Statins: How the drug prevents heart attacks and strokes
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A recent study published in Age and Ageing, projected the prevalence of stroke to increase by 60 percent between 2015 and 2013, raising questions about how the already stretched NHS will cope. Furthermore, survival rates from stroke are expected to double. Major breakthroughs in treatment and care and brought novel target therapies and preventative measures to the fore. One new study has added to the growing body of research, suggesting that eating just four to five peanuts a day could lower the risk of stroke.
The Asian study has suggested that eating peanuts could lower the risk of having an ischemic stroke or a cardiovascular disease compared to those who did not eat peanuts.
Lead author Satoyo Ikehara, said: “We showed for the first time a reduced risk for ischemic stroke incidence associated with higher peanut consumption in an Asian population.
“Our results suggest that adding peanuts to your diet has a beneficial effect on the prevention of ischemic stroke.”
Peanuts contain nutrients which are known to act as a buffer against heart complications.
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Ikehara added: “Monounsaturated fatty acids, polyunsaturated fatty acids, minerals, vitamins and dietary fibre help lower risk of cardiovascular disease by reducing risk factors, including high blood pressure, high blood levels of ‘bad’ cholesterol and chronic inflammation.”
To further understand the association between peanut intake and stroke risk, researchers recruited a total of 74,000 Asian men and women, aged 45 to 74.
Participants were required to complete a comprehensive lifestyle survey, which included a questionnaire about the frequency of peanut consumption.
During the follow-up period of 15 years, the incidence of stroke and ischemic heart disease were determined through hospital records.
The findings revealed that eating about four to five unshelled peanuts per day was associated with 20 percent lower risk of ischemic stroke, compared to a peanut-free diet.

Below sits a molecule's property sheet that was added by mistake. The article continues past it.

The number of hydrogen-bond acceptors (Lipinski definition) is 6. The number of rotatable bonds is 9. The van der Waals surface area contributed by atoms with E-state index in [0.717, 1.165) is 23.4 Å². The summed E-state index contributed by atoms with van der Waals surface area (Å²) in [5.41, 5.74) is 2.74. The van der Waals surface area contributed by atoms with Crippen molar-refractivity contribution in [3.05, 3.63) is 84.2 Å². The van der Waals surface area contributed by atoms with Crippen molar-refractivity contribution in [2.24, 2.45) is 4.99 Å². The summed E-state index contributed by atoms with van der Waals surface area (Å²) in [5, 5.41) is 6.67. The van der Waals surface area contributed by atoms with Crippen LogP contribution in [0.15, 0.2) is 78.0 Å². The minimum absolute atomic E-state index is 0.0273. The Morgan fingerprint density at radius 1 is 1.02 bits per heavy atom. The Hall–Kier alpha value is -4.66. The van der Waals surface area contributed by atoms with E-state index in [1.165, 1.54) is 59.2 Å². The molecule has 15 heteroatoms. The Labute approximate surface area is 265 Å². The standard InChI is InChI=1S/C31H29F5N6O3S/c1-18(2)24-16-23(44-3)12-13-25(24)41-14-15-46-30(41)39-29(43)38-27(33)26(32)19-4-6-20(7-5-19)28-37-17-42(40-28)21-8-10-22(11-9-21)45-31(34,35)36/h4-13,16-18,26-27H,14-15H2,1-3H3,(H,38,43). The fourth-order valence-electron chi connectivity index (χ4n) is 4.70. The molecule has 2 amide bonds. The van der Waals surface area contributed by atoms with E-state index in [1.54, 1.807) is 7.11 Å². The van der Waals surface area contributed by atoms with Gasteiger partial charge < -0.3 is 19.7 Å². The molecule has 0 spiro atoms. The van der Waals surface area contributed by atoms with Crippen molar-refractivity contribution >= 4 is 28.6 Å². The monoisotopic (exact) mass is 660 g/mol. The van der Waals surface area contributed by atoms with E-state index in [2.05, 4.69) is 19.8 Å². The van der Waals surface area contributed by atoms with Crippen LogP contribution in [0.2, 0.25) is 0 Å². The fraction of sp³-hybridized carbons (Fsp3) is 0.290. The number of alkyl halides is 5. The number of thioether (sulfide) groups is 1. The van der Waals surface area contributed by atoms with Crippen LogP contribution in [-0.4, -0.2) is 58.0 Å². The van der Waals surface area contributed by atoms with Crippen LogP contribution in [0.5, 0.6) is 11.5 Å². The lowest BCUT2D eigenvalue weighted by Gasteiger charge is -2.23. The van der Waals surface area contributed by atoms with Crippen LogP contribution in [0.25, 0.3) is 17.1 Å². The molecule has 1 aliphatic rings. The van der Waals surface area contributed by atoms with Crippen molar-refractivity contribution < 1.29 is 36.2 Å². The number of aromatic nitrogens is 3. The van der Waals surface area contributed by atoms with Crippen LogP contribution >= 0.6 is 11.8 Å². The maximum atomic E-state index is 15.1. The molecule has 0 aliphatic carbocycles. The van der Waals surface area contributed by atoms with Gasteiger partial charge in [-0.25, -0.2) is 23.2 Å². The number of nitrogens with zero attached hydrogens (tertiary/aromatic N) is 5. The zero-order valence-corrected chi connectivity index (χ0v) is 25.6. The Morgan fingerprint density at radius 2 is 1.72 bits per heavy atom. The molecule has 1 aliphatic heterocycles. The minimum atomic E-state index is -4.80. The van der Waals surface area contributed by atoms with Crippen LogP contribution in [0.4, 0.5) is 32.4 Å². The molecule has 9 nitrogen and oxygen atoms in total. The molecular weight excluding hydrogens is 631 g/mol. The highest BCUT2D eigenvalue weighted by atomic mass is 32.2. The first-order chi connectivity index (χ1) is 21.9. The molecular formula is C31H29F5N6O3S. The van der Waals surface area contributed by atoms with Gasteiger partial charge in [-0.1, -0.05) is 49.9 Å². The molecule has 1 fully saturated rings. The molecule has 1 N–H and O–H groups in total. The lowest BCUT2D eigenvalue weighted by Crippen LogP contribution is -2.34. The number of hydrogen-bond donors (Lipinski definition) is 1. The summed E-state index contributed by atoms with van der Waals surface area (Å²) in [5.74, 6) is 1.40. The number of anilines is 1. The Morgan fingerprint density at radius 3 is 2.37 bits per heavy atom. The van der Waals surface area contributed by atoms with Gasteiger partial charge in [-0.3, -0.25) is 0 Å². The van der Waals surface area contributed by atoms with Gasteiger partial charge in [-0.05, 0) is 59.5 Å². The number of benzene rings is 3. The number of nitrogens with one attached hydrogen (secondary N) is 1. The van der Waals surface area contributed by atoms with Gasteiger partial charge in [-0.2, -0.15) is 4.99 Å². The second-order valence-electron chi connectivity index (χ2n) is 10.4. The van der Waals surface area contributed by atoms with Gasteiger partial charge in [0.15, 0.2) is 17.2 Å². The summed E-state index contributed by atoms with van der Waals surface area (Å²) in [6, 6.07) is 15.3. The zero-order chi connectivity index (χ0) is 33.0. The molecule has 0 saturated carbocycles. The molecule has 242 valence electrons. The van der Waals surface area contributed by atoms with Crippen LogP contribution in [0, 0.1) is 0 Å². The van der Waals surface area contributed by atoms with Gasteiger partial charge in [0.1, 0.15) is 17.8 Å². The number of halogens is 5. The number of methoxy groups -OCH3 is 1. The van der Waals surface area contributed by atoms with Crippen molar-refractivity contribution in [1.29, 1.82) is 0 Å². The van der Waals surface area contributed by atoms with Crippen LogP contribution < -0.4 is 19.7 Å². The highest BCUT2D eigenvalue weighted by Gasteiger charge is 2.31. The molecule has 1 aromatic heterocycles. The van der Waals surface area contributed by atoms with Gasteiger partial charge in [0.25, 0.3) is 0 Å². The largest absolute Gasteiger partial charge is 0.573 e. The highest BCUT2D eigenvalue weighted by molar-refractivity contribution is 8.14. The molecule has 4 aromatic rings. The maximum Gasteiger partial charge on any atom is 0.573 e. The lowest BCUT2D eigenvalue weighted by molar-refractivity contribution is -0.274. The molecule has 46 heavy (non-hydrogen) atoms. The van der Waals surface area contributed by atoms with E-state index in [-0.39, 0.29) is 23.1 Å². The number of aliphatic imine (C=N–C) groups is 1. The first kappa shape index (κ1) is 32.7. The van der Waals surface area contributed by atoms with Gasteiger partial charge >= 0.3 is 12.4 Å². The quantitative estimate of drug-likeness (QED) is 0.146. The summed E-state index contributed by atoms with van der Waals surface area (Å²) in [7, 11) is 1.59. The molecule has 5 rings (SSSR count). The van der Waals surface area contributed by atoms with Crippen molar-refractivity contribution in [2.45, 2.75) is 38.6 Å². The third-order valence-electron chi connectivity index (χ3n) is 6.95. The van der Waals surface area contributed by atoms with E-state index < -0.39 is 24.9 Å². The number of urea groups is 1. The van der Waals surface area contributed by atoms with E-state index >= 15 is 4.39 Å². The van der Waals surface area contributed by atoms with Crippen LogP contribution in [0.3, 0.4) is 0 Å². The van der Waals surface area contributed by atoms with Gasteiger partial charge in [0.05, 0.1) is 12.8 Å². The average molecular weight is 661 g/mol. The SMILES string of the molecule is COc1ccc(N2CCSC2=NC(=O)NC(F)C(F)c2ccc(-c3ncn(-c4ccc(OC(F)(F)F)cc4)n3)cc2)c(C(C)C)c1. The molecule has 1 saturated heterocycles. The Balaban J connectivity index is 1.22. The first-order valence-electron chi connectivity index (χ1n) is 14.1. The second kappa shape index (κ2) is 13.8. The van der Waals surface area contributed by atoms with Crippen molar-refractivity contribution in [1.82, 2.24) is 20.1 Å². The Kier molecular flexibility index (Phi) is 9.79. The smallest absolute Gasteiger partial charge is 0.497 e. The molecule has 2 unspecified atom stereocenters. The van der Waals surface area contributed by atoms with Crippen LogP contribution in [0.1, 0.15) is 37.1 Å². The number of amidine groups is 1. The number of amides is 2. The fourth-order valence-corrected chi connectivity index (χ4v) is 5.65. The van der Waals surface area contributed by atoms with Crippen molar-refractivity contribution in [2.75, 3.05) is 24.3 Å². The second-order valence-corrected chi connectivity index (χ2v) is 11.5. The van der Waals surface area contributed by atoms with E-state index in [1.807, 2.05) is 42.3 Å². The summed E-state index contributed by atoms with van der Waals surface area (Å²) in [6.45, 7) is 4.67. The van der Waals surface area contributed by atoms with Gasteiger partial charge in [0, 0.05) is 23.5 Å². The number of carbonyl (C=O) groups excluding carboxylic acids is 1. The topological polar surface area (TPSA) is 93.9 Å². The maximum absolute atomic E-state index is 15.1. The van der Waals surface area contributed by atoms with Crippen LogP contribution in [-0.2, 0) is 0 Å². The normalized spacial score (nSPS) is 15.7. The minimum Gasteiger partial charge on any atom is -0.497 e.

Furthermore, eating four to five peanuts could cut the total risk of stroke by 16 percent and the risk of cardiovascular disease by 13 percent.
Ikehara added: “The beneficial effect of peanut consumption on risk of stroke, especially ischemic stroke was found, despite the small quantity of peanuts eaten by study participants.
“Adding even a small amount to one’s diet could be a simple yet effective approach to help reduce the risk of cardiovascular disease.”
There are more than 100,000 strokes in Britain each year, 85 percent of which are ischemic.
This type of stroke is caused by a blockage in the artery which cuts off the blood supply to the brain.
Hemorrhagic strokes, on the other hand, occur when there is bleeding in the brain that damages surrounding cells, and accounts for 15 percent of stroke incidents.
Speaking of the expected rise in stroke rates in coming years, deputy director of policy and influencing at the Stroke Association, said: “The predicted rise in the burden of stroke is largely due to our ageing population, as the risk of having a stroke increases as you get older.”
Despite these projections, figures show that death rates from stroke have fallen steadily over the course of the past decade.
A 2019 study found that deaths from stroke in England have halved in the space of one decade.
Richard Francis, Head of Research at the Stroke Association, said: “There are 1.3 million stroke survivors in the UK, and this figure is set to increase to over two million by 20135.
“The reduced mortality rate for stroke is worth celebrating – there are hundreds of thousands of people in the UK who wouldn’t be here today if it weren’t for the leaps and bounds in our understanding of acute treatment for stroke.”
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